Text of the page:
A Brief History
On August 5, 1305, William Wallace, the Scottish hero known as “Braveheart” in the 1995 movie, was captured by the English and then executed for treason in the gory way “traitors” were put to death at that time.
Wallace was a landowner. Born in Renfrewshire, Scotland around 1270, he had some noble blood. When the throne of Scotland was up for grabs in the late 1280s, the King of England, Edward I, stepped in to play kingmaker and selected John Balliol to play his puppet. King John, Edward’s “yes man,” was considered weak by his fellow Scots and soon ousted. In retaliation, Edward I invaded Scotland, and a War of Scottish Independence ensued.
Wallace, probably a trained soldier or mercenary, joined the cause and beat the English army at the battle of Stirling Bridge in 1297, earning him the title of Guardian of Scotland. Wallace lost that title a year later when he was defeated at Falkirk but kept up the resistance, nonetheless.
Captured near Glasgow in 1305, he was carted off to London, tried for treason and convicted. His execution was especially horrible so to serve notice to anyone that would defy the crown. Stripped naked and dragged through the city behind a horse, he was first hanged (strangled) just short of death, before being cut down. He was then drawn and quartered, each limb almost being pulled off by horses. Physically broken, his genitals were cut off and his abdomen sliced open, spilling his guts out. Finally his guts were burnt before him while he was still alive.
And lastly in an act of “mercy,” he was beheaded. His body was then cut up into 4 parts to be displayed in 4 different towns as a warning to would-be rebels. His head was dipped in tar and displayed on London Bridge.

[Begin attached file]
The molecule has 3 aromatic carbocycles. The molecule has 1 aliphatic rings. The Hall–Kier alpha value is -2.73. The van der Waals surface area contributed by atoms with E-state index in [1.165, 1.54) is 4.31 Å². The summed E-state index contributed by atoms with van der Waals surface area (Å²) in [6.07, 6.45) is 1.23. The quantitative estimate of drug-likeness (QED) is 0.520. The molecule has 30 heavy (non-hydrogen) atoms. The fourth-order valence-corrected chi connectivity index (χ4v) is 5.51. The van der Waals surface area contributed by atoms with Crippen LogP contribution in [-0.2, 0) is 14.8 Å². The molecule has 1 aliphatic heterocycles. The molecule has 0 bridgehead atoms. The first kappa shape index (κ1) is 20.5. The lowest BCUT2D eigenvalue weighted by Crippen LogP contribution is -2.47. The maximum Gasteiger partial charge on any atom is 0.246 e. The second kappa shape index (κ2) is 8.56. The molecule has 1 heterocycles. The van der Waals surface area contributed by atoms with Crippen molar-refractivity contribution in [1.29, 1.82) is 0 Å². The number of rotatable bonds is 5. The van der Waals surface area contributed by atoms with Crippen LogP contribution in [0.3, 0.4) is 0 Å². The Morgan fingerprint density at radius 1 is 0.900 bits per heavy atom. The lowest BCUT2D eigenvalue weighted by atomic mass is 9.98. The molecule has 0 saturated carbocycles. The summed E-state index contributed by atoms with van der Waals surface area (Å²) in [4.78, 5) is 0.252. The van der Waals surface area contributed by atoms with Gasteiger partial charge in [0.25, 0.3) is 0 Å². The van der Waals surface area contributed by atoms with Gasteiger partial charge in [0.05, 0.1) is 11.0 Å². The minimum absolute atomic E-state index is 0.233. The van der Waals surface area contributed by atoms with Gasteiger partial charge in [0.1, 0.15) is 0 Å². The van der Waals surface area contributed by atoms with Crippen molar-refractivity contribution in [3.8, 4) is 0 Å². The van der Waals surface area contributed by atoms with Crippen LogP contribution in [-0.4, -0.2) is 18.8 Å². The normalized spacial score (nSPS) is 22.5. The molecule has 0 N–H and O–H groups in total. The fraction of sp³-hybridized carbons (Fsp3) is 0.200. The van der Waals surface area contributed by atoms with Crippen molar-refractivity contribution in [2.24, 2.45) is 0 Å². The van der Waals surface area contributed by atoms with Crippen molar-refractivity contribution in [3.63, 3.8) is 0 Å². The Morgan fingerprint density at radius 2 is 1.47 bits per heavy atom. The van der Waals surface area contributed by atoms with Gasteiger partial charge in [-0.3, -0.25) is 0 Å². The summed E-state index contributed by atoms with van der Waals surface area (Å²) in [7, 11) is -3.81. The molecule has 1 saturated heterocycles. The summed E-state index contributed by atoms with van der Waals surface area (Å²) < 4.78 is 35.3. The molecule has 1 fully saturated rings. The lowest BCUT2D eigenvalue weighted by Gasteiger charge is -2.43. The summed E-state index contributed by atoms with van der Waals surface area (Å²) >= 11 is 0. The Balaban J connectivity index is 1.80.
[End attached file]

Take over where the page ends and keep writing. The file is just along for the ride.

Wallace is immortalized in verse and prose and, of course, in the well-known Mel Gibson film Braveheart (1995). A plaque stands near the spot where he was executed, and in 1869 a monument was erected to him at the location of Stirling Bridge. Historical Inaccuracy: The movie Braveheart is considered to be historically quite inaccurate. For example, at the Stirling Bridge battle depicted in the movie, there is no bridge!
The truth is not many details of the life of William Wallace are known. His exact village and region of birth are contested, as is his parentage and occupation prior to rebellion. One of the main works about him lists him as 7 feet tall, almost assuredly an exaggeration. What history does know is that he was a real person that really fought the English and was executed for his efforts.
Today, Scotland is contemplating increased independence from the United Kingdom, and William Wallace remains a national hero.
What other Scottish heroes would you like to see profiled in History and Headlines?
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